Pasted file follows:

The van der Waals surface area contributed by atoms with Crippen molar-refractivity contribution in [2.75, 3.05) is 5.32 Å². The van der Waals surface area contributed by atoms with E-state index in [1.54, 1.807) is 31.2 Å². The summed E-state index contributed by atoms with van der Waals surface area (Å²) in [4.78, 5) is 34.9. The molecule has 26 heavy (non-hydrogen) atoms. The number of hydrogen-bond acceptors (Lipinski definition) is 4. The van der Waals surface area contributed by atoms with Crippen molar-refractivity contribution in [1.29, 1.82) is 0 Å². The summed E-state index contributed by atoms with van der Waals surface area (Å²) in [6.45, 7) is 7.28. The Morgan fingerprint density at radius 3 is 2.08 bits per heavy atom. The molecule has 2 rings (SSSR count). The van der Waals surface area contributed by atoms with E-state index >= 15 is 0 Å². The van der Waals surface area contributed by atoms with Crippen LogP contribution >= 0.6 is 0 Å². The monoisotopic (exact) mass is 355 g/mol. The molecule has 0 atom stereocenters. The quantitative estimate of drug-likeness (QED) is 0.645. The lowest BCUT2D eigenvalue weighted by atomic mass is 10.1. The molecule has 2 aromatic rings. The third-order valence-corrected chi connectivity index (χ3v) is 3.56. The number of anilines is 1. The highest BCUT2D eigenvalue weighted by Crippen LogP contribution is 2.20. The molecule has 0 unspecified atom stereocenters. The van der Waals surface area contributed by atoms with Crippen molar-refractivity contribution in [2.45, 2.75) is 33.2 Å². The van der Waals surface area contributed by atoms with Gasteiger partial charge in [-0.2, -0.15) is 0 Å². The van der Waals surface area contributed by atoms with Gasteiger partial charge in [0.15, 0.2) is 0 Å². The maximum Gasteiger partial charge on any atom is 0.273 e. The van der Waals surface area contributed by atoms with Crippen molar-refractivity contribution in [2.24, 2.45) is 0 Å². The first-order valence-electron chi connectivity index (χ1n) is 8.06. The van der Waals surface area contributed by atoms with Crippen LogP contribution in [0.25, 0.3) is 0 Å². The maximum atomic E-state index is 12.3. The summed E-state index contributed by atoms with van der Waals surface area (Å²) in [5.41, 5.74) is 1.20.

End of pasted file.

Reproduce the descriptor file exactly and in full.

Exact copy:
The van der Waals surface area contributed by atoms with Crippen molar-refractivity contribution in [2.75, 3.05) is 5.32 Å². The van der Waals surface area contributed by atoms with E-state index in [1.54, 1.807) is 31.2 Å². The summed E-state index contributed by atoms with van der Waals surface area (Å²) in [4.78, 5) is 34.9. The molecule has 26 heavy (non-hydrogen) atoms. The number of hydrogen-bond acceptors (Lipinski definition) is 4. The van der Waals surface area contributed by atoms with Crippen molar-refractivity contribution in [1.29, 1.82) is 0 Å². The summed E-state index contributed by atoms with van der Waals surface area (Å²) in [6.45, 7) is 7.28. The Morgan fingerprint density at radius 3 is 2.08 bits per heavy atom. The molecule has 2 rings (SSSR count). The van der Waals surface area contributed by atoms with E-state index >= 15 is 0 Å². The van der Waals surface area contributed by atoms with Crippen LogP contribution >= 0.6 is 0 Å². The monoisotopic (exact) mass is 355 g/mol. The molecule has 0 atom stereocenters. The quantitative estimate of drug-likeness (QED) is 0.645. The lowest BCUT2D eigenvalue weighted by atomic mass is 10.1. The molecule has 2 aromatic rings. The third-order valence-corrected chi connectivity index (χ3v) is 3.56. The number of anilines is 1. The highest BCUT2D eigenvalue weighted by Crippen LogP contribution is 2.20. The molecule has 0 unspecified atom stereocenters. The van der Waals surface area contributed by atoms with Crippen molar-refractivity contribution in [2.45, 2.75) is 33.2 Å². The van der Waals surface area contributed by atoms with Gasteiger partial charge in [-0.2, -0.15) is 0 Å². The van der Waals surface area contributed by atoms with Gasteiger partial charge in [0.15, 0.2) is 0 Å². The maximum Gasteiger partial charge on any atom is 0.273 e. The van der Waals surface area contributed by atoms with Crippen molar-refractivity contribution in [2.24, 2.45) is 0 Å². The first-order valence-electron chi connectivity index (χ1n) is 8.06. The van der Waals surface area contributed by atoms with Crippen LogP contribution in [0.25, 0.3) is 0 Å². The maximum atomic E-state index is 12.3. The summed E-state index contributed by atoms with van der Waals surface area (Å²) in [5.41, 5.74) is 1.20.